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Mr. Large should have tried harder
on January 9, 2010
Although the charms of the family's affection for each other save this book from suffocating in cliché, you already know what's going to happen: despite everyone's best intentions, both father and children are completely inept at taking care of themselves for ONE DAY while the mother is sick in bed with a cold. The father gets distracted by watching sports on tv while he is making lunch, and he burns it; the baby can't stand to be separated from her mother and has a tantrum; the father injures himself while playing soccer outside with the kids. It's supposed to be humourous, but the small children for whom this book is written may not be able to understand the irony of constantly interrupting the mother the family is supposed to be allowing to rest.
The worst part is that it's not fun to read aloud. For example, when the baby throws her tantrum, the text reads:
"Mommy, huggy! screamed the baby. "WANT MY MOMMY! BIG HUGGY NOW!"
Laura stuffed the baby under her arm and wrestled her out the door. "Don't worry, Mom," she called as she closed the door behind them. "I'll take her down to Dad."
"Don't want Dad," bellowed the baby. "Want Mom! WANT MY MOMMY!"
Ugh. I try to do the voices, but I don't want to be mimicking a screaming toddler when I am reading bedtime stories. The book wobbles from baby talk ("big huggy" is used a lot in the book) to phrases that might be too difficult for most preschoolers, such as, "Upstairs, Mrs. Large was jolted from the brink of sleep by the astonishing amount of noise blasting up through the floor."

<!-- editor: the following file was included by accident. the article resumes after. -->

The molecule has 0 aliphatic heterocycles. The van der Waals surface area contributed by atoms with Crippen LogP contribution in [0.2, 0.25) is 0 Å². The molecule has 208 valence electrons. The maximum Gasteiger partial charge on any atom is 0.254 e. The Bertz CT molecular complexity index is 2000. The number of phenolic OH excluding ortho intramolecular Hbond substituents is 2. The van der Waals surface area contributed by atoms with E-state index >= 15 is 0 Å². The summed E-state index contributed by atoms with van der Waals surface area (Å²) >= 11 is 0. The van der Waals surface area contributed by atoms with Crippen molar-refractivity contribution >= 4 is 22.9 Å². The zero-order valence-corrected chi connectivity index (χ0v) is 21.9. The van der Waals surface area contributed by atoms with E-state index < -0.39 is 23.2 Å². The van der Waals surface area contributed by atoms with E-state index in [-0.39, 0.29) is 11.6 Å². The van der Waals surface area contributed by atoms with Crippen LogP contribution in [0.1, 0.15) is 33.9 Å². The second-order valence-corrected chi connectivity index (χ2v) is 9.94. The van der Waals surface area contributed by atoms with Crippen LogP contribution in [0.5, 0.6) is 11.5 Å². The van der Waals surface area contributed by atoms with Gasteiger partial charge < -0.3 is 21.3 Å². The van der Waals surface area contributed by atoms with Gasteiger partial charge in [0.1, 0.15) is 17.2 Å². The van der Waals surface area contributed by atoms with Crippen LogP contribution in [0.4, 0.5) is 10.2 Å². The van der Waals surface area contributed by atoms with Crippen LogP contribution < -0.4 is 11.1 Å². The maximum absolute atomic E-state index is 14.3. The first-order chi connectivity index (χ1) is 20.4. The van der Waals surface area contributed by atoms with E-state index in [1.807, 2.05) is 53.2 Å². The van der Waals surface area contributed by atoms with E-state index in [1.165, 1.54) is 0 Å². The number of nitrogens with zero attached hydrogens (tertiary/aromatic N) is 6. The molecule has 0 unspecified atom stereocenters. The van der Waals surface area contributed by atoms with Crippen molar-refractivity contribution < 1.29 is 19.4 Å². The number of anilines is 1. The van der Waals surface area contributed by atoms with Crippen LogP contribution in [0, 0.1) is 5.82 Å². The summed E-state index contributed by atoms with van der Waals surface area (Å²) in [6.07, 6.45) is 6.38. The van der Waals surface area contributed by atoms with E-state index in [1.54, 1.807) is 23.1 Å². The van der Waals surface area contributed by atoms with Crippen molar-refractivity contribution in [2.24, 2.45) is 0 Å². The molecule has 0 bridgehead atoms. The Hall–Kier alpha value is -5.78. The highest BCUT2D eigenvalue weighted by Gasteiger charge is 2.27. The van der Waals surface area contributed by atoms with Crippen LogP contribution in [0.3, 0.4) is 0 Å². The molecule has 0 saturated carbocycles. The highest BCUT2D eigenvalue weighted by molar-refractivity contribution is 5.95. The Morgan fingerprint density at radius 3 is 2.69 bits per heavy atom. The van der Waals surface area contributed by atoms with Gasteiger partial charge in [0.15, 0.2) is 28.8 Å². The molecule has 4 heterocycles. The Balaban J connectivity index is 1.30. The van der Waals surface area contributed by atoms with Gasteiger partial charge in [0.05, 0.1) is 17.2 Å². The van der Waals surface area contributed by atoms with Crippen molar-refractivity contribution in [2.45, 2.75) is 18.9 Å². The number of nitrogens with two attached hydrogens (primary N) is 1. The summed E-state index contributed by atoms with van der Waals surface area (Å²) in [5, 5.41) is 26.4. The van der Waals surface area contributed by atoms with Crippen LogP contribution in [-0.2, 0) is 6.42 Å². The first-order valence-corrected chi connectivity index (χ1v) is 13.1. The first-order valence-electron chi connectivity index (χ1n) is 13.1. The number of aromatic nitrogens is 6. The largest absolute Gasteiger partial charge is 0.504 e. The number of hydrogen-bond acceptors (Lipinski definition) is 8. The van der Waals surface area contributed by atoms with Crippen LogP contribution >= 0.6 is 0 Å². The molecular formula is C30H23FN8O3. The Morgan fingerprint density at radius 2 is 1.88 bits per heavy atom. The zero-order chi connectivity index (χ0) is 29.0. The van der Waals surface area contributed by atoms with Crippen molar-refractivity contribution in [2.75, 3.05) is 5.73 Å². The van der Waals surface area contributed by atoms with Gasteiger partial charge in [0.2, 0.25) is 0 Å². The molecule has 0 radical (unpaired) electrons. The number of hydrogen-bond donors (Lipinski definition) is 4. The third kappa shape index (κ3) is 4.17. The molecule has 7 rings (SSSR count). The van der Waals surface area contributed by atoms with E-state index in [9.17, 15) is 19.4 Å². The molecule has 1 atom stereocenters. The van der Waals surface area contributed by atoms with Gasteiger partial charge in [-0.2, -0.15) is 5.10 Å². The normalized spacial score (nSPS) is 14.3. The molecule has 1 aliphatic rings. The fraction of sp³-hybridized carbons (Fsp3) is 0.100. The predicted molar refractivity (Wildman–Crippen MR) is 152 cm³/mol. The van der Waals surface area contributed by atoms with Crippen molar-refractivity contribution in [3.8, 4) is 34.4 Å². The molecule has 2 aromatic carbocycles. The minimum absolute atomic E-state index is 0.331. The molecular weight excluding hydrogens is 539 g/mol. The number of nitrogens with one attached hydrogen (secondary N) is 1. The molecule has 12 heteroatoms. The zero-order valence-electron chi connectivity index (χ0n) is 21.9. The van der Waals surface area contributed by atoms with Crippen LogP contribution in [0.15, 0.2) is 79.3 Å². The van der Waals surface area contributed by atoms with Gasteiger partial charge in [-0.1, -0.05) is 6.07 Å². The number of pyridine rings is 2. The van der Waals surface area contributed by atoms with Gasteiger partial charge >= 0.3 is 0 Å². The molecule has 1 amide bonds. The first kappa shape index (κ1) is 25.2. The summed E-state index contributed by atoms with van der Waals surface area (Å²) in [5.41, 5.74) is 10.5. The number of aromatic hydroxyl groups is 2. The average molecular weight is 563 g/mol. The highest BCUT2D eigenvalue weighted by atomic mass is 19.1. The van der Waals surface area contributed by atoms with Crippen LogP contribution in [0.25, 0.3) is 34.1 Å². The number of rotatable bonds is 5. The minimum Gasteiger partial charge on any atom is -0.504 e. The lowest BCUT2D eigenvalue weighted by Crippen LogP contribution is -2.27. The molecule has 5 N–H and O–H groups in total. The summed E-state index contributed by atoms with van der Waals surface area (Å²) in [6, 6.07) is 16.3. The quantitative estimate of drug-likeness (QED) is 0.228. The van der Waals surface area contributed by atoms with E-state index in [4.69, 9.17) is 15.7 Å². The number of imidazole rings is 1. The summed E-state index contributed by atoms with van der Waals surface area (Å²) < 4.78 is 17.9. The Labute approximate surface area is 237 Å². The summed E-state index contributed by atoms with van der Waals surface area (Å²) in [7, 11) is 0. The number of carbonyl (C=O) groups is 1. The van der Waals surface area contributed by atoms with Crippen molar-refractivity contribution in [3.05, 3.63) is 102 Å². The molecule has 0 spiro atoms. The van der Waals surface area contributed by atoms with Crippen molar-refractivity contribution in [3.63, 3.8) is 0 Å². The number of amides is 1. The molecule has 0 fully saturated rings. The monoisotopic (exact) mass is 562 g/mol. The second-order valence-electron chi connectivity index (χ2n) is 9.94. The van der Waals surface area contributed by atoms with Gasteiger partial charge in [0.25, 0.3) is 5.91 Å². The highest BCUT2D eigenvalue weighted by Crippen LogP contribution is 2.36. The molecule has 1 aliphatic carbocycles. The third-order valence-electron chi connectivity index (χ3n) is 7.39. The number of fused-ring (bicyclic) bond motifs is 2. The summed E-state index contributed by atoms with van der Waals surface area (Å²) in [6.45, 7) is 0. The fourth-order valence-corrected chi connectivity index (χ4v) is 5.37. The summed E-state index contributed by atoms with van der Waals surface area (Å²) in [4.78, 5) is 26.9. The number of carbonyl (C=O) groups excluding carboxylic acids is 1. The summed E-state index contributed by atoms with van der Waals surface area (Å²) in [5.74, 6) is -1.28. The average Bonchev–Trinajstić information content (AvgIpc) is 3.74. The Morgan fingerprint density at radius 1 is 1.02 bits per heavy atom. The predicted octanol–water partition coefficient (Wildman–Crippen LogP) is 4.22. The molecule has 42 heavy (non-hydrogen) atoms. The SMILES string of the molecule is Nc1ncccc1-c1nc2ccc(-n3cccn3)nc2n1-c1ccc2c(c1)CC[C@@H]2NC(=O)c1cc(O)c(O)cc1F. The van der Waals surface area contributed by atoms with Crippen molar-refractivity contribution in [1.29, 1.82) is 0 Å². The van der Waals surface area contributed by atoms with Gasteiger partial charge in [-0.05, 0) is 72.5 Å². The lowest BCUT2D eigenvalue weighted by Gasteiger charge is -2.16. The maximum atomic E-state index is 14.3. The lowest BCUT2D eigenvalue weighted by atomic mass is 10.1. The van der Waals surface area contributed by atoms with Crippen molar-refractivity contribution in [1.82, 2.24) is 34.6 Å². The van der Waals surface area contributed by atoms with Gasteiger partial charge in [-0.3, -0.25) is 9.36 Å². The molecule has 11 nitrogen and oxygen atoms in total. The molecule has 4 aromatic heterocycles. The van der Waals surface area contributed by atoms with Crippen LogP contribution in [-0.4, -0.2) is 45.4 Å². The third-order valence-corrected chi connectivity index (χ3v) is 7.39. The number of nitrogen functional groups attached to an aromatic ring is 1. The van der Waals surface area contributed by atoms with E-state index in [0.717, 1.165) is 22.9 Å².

So, we have the regressive message that only the mother in the family can competently clean the house, cook the meals, and look after the children. This is exactly what my daughter, who is currently experimenting with claiming to be "too little" to clean her room, wants to believe, so I don't welcome the reinforcement from this book. We have the ironic humour, which will probably go right over the heads of young readers. And we have the difficulty in reading this book aloud.
I would have happily overlooked all of these flaws if the book had done something imaginative. Fathers often parent differently than mothers, and they have invaluable experiences to offer. Mr. Large may fail at trying to be Mrs. Large, but his day with the children could have reflected his own parenting interests, as opposed to his incompetence with household chores. Maybe he takes them to a museum, or an art show, or teaches them a new skill, or shows them how something works, or plays a new game with them, or takes them adventuring, or exploring their city, or does any of the millions of awesome things stay-at-home dads do for their kids every day. The stereotype of the father who watches sports on tv and burns dinner has been tiresome since the 1970s.